As a Philly boy, I was delighted to hear that Pope Francis has announced that he’s coming to my hometown for the World Meeting of Families next September. The visit is a testimony to the hard work of Archbishop Charles Chaput, who extended the invitation several months ago to the pope. The last time a pope visited the Delaware Valley was John Paul II’s visit, in 1979. And while St. John Paul celebrated an immense Mass on the Benjamin Franklin Parkway, and visited a variety of sites, there were a few things that he missed.
So here are 10 suggestions for what Pope Francis should do in Philly, addressed to His Holiness:
1) HAVE A CHEESESTEAK.
If you leave Philadelphia without having at least a mouthful of our local delicacy (which simply cannot be replicated outside of the Delaware Valley or the Jersey Shore) your trip will be incomplete. Philadelphians can all agree on that. What they will not agree on is where Your Holiness should go for one. Pat’s? Geno’s? Jim’s? Tony Luke’s? D’Allessandro’s? Plus, cheese wit’ or wit’out? Perhaps a Synod of Bishops can take up those questions.
2) LEARN HOW TO SPEAK PHILADELPHIAN.
Your Holiness, we know that English is not your first language. But great news: It may not seem that way for some Philadelphians either! During your first trip, you’ll need to learn a few key, Catholic-related phrases, spoken in our Philly dialect. (By the way, don't listen to all those movies where Philadelphians unaccountably speak like New Yorkers. We don't. ) To begin with, the wet stuff into which you’re dipping your fingers is “holy wooder.” The most appropriate response to God’s activity in our lives is “grat-ee-tude.” And Philly is your new “hewm.” And while you're here, of course, you’ll be the “Pewp.”
3) VISIT OUR LOCAL SAINTS.
Did you know that the Philadelphia area has two saints’ shrines? That’s pretty impressive when you consider that there are only a handful American saints in all. Must be something in the water. (Or the wooder.) While you’re here why not visit either the Shrine of St. John Nepomucene Neumann (Bishop of Philadelphia and founder of the Catholic school system in the United States) or St. Katharine Anne Drexel, a Philly girl who gave up a fabulous fortune to found a religious order. Her shrine is in Bensalem, not too far from Center City. While you’re there you can talk about all the great contributions that women religious—S.S.J.s, I.H.M.s, R.S.M.s, and all the rest—have made to our city.
4) CELEBRATE MASS ON THE PARKWAY.
From what I hear, you’re already scheduled to do this. And don’t worry that Pope John Paul already did it in 1979. Your plan sounds even better—a big altar on the steps of the Art Museum facing out to the whole city, with City Hall and the Parkway in sight. It’ll be beautiful. Or bee-yoo-dee-full. By the way, don’t run up the steps a la Rocky. That’s for tourists, not for pewps.
5) SEE THE SITES.
You’ll probably be busy with all those Masses, visiting the beautiful Catherdral of Sts. Peter and Paul, seeing our seminarians in Overbrook and spending time with the poor (a trip to North Philly parish would be a great idea), but don’t miss the touristy sites. They’re pretty impressive. So, in short order: Independence Hall (pronounced In-dee-pen-dnce); the Liberty Bell, City Hall, the Art Museum, Fairmount (Fairmayownt) Park, and Boathouse Row (sorry, the phonetics on that one are too long.) Not many people know this, but Philadelphia is a lovely city. Enjoy it while you’re here.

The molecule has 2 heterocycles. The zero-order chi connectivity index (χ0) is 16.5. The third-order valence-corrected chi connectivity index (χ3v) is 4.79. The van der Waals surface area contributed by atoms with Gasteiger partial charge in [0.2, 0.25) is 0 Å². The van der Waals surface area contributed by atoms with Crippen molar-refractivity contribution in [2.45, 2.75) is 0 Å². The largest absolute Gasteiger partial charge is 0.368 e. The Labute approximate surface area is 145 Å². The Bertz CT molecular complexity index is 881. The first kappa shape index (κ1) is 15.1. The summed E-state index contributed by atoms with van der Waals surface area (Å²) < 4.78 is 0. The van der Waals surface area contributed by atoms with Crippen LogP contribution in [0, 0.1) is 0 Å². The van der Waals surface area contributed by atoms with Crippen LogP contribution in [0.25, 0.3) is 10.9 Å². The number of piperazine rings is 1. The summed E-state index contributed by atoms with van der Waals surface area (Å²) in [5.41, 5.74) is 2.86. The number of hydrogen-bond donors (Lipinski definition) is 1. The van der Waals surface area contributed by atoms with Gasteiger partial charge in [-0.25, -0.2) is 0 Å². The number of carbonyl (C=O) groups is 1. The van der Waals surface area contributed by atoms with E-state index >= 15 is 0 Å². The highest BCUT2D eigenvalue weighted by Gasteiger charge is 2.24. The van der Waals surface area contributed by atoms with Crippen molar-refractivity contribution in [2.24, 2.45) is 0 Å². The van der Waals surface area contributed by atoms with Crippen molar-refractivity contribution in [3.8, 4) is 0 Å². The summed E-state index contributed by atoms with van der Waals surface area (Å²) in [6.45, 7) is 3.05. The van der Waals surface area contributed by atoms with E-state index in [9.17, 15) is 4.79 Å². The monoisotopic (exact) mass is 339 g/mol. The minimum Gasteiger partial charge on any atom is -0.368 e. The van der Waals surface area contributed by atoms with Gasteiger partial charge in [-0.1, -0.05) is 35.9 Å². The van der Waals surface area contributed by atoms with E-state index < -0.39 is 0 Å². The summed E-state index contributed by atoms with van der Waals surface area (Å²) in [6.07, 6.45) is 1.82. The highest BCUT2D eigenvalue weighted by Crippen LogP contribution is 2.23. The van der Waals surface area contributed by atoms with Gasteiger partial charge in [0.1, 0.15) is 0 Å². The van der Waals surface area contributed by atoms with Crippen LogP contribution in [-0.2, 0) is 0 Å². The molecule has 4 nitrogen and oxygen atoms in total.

6) AVOID THE SCHUYKILL EXPRESSWAY.
Sure, you’re in a rush, and the Pewpmobile needs to get from Center City (pronounced Sennersiddy) to the suburbs. Or maybe you’re going to see the stunning view of Boathouse Row. But whatever you do, please don’t drive onto the Schuykill (Skoo-kl), especially at rush hour. It’s like the Ninth Circle of Hell. Take Kelly Drive instead. It’s a lot nicer. Plus, it’s named after a Catholic.
7) VISIT ONE OF OUR CATHOLIC HIGH SCHOOLS OR COLLEGES.
We’ve got tons of Catholic schools in Philly. Too many even to mention. But of course, as a Jesuit, I have to mention St. Joe’s Prep and St. Joseph’s University. By the way, if you do travel outside of Philly, don’t be surprised that every Catholic in the Northeast Corridor has his or her own idea of what “The Prep” is. In New York it means Fordham Prep. In Washington it's Georgetown Prep. In Connecticut Fairfield Prep. Don’t get confused. There’s only one “Prep.” The one in….
8) HAVE A TASTYKAKE.
Never heard of them? They don’t serve them in the Casa Santa Marta, where you live? Then you’re missing out on some fine dining, Holiness. They are “All the Good Things Wrapped Up in One,” as their old ads used to say. My advice: Start with a Butterscotch Krimpet and then move onto a Peanut Butter Kandy Kake and end with a Koffee Kake Junior. Sure, they’re not all that healthy, but it’s not Lent. Indulge!
9) AVOID MENTIONING NEW YORK, WASHINGTON OR BOSTON.
It’s not that Philadelphians aren’t proud of their city. We are! After all, it’s the birthplace of our nation, where the founders wrote the Declaration of Independence. But Philadelphians roll they eyes at constantly being compared to those other places. Besides, people who live in those other Amtrak stops don’t know a whole lot about us, or talk that much about us. In fact, when the news came that you were coming to Philly, the New York media focused on what it meant for…New York. So we hope you get to Fanueil Hall, St. Patrick's Cathedral and the White House, but while you’re in the Delaware Valley, enjoy yourself. And, by the way, have a water ice, too. Because they don’t have that in those other cities. (Go to Rita’s. She was a saint, as you know, but she also makes great wooder ice.)
10) COME BACK AGAIN.
In the summer. We’ll go down the shore.